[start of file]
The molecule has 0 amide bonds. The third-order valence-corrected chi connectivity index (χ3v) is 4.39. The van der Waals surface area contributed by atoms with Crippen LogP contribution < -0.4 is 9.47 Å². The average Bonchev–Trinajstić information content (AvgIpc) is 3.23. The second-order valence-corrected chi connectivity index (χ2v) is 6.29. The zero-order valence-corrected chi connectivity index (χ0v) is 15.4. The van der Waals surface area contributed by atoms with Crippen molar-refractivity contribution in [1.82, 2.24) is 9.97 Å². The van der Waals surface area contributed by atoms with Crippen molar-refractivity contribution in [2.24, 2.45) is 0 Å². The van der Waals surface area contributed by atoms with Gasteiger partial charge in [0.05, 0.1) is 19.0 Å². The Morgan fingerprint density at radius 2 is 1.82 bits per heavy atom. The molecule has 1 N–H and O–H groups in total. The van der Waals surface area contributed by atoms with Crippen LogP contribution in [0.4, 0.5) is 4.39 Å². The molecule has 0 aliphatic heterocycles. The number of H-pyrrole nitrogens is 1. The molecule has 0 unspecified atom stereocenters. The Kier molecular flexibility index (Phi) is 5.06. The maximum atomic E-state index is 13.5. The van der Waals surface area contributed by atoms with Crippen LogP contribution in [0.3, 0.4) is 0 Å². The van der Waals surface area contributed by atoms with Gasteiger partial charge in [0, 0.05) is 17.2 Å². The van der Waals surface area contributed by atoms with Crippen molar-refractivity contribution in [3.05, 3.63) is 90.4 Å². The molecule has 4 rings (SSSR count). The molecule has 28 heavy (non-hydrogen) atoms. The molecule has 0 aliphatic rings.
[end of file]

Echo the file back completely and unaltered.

The molecule has 0 amide bonds. The third-order valence-corrected chi connectivity index (χ3v) is 4.39. The van der Waals surface area contributed by atoms with Crippen LogP contribution < -0.4 is 9.47 Å². The average Bonchev–Trinajstić information content (AvgIpc) is 3.23. The second-order valence-corrected chi connectivity index (χ2v) is 6.29. The zero-order valence-corrected chi connectivity index (χ0v) is 15.4. The van der Waals surface area contributed by atoms with Crippen molar-refractivity contribution in [1.82, 2.24) is 9.97 Å². The van der Waals surface area contributed by atoms with Crippen molar-refractivity contribution in [2.24, 2.45) is 0 Å². The van der Waals surface area contributed by atoms with Gasteiger partial charge in [0.05, 0.1) is 19.0 Å². The Morgan fingerprint density at radius 2 is 1.82 bits per heavy atom. The molecule has 1 N–H and O–H groups in total. The van der Waals surface area contributed by atoms with Crippen LogP contribution in [0.4, 0.5) is 4.39 Å². The molecule has 0 aliphatic heterocycles. The number of H-pyrrole nitrogens is 1. The molecule has 0 unspecified atom stereocenters. The Kier molecular flexibility index (Phi) is 5.06. The maximum atomic E-state index is 13.5. The van der Waals surface area contributed by atoms with Crippen LogP contribution in [0.3, 0.4) is 0 Å². The van der Waals surface area contributed by atoms with Gasteiger partial charge in [0, 0.05) is 17.2 Å². The van der Waals surface area contributed by atoms with Crippen molar-refractivity contribution in [3.05, 3.63) is 90.4 Å². The molecule has 4 rings (SSSR count). The molecule has 28 heavy (non-hydrogen) atoms. The molecule has 0 aliphatic rings.